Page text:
• First, probe the beginnings of the European Union in the uncertain days after World War II. Find out why supranational organizations would be attractive to potential member states, and witness the development of an early supranational organization: the European Coal and Steel Community. Lastly, follow the economic events that led to the formation of the European Union in 1993.

  • Thanks to a global shift in fuel consumption, oil has been a weapon in geopolitical disputes for quite some time. In this lecture, discover how the global economy got to this point and how the developing countries of the Middle East began to play a central role in world economic affairs in the last quarter of the 20th century.

  • Ground the ongoing fierce debate about social-welfare programs in economic history. Here, you'll explore the origins of state-sponsored social welfare, the important role played by British economist and social reformer William Beveridge, the genesis of the welfare state during the Great Depression, the welfare race.

  • It took just 10 years after World War II for Japan's economy (along with that of Taiwan, Hong Kong, South Korea, and Singapore) to reemerge stronger than ever. Uncover the roots of this economic resurrection, including technology exchanges, expanded global trade, rising standards of living-and the humble transistor radio.

  • From Ghana to Algeria to Indonesia, many European colonies came under the influence of Marxist theories of self-determination. The result was a new generation of native leaders who either admired or reviled the Western capitalist movement. Go inside the post-World War II economic battle between communist and capitalist economic systems in the newly disputed colonial territories.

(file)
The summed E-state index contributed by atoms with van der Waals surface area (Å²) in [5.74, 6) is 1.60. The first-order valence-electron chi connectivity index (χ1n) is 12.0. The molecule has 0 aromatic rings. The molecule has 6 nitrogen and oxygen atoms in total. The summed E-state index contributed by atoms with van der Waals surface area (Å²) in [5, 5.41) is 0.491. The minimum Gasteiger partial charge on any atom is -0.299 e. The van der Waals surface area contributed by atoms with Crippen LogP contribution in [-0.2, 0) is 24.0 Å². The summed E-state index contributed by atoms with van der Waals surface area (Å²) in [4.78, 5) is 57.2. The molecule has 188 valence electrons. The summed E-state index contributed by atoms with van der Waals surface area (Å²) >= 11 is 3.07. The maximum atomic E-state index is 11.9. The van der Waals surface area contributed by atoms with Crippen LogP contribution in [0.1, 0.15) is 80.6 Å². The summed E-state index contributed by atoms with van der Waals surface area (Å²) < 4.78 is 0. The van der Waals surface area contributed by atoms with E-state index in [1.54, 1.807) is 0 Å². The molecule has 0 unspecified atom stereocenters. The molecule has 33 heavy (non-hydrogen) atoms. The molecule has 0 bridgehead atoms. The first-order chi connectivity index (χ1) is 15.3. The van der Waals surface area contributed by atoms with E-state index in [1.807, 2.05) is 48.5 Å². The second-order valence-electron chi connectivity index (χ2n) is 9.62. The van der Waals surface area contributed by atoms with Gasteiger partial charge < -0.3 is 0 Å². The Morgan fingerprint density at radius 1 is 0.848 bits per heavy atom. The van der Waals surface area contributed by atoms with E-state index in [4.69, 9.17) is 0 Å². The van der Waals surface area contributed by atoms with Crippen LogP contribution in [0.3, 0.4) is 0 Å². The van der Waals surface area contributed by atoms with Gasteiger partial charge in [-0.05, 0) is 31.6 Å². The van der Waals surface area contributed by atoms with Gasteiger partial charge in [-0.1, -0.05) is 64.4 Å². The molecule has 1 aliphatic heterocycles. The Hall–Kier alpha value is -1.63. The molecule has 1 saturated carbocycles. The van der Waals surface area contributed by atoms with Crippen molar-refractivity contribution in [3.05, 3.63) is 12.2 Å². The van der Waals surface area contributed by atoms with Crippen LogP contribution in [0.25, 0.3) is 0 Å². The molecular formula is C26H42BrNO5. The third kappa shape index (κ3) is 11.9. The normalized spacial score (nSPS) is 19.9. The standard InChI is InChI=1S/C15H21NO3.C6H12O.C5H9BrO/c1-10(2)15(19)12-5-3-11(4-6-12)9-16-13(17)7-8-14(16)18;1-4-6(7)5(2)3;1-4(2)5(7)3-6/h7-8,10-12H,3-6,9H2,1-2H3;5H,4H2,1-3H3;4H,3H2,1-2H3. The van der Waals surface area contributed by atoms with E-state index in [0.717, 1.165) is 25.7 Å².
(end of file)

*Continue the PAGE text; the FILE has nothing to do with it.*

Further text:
• The Marshall Plan (also known as the European Economic Recovery Plan) was a major step toward returning the world to the free-trade policies of the pre-World War I period. Who was the man behind Europe's postwar economic miracle? How did these grand plans play out for nations that had been beaten down by the costs of war?

  • First, learn why Japanese domination of Manchuria did little to solve Japan's economic problems after the Great Depression. Then, take an intriguing comparative look at the economic motives of imperialist Japan and Nazi Germany-both of which adopted some Keynesian economic policies to get out of their respective economic depressions.

  • Learn how John Maynard Keynes, a founder of macroeconomics, shattered the predominant economic thinking of the 19th and early 20th centuries. What made governments the best source for moderating swings in economic performance? What did economic policymakers fail to consider in the years leading up to the Great Depression? How did tariffs and cartels work to eliminate much of free trade?